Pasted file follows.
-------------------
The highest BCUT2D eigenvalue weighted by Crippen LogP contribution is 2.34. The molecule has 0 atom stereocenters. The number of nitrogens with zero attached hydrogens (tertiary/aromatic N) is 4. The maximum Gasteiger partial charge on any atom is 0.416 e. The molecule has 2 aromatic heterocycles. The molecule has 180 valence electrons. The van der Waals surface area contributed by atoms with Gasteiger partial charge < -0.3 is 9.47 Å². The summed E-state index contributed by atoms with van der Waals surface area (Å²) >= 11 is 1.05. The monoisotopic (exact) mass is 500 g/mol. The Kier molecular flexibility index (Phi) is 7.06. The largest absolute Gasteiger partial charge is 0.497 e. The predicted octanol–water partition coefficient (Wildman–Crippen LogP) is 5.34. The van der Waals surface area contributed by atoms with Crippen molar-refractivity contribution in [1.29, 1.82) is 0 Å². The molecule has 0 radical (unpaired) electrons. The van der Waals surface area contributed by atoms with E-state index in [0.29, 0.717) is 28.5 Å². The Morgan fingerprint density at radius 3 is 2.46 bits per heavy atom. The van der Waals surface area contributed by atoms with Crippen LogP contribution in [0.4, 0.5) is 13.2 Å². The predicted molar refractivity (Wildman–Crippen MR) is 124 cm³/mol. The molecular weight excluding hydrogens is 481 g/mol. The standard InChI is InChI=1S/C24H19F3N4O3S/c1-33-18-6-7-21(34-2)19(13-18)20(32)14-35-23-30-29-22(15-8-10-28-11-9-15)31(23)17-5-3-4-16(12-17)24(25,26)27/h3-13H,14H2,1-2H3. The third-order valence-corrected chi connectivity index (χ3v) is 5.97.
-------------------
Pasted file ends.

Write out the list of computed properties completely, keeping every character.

The highest BCUT2D eigenvalue weighted by Crippen LogP contribution is 2.34. The molecule has 0 atom stereocenters. The number of nitrogens with zero attached hydrogens (tertiary/aromatic N) is 4. The maximum Gasteiger partial charge on any atom is 0.416 e. The molecule has 2 aromatic heterocycles. The molecule has 180 valence electrons. The van der Waals surface area contributed by atoms with Gasteiger partial charge < -0.3 is 9.47 Å². The summed E-state index contributed by atoms with van der Waals surface area (Å²) >= 11 is 1.05. The monoisotopic (exact) mass is 500 g/mol. The Kier molecular flexibility index (Phi) is 7.06. The largest absolute Gasteiger partial charge is 0.497 e. The predicted octanol–water partition coefficient (Wildman–Crippen LogP) is 5.34. The van der Waals surface area contributed by atoms with Crippen molar-refractivity contribution in [1.29, 1.82) is 0 Å². The molecule has 0 radical (unpaired) electrons. The van der Waals surface area contributed by atoms with E-state index in [0.29, 0.717) is 28.5 Å². The Morgan fingerprint density at radius 3 is 2.46 bits per heavy atom. The van der Waals surface area contributed by atoms with Crippen LogP contribution in [0.4, 0.5) is 13.2 Å². The predicted molar refractivity (Wildman–Crippen MR) is 124 cm³/mol. The molecular weight excluding hydrogens is 481 g/mol. The standard InChI is InChI=1S/C24H19F3N4O3S/c1-33-18-6-7-21(34-2)19(13-18)20(32)14-35-23-30-29-22(15-8-10-28-11-9-15)31(23)17-5-3-4-16(12-17)24(25,26)27/h3-13H,14H2,1-2H3. The third-order valence-corrected chi connectivity index (χ3v) is 5.97.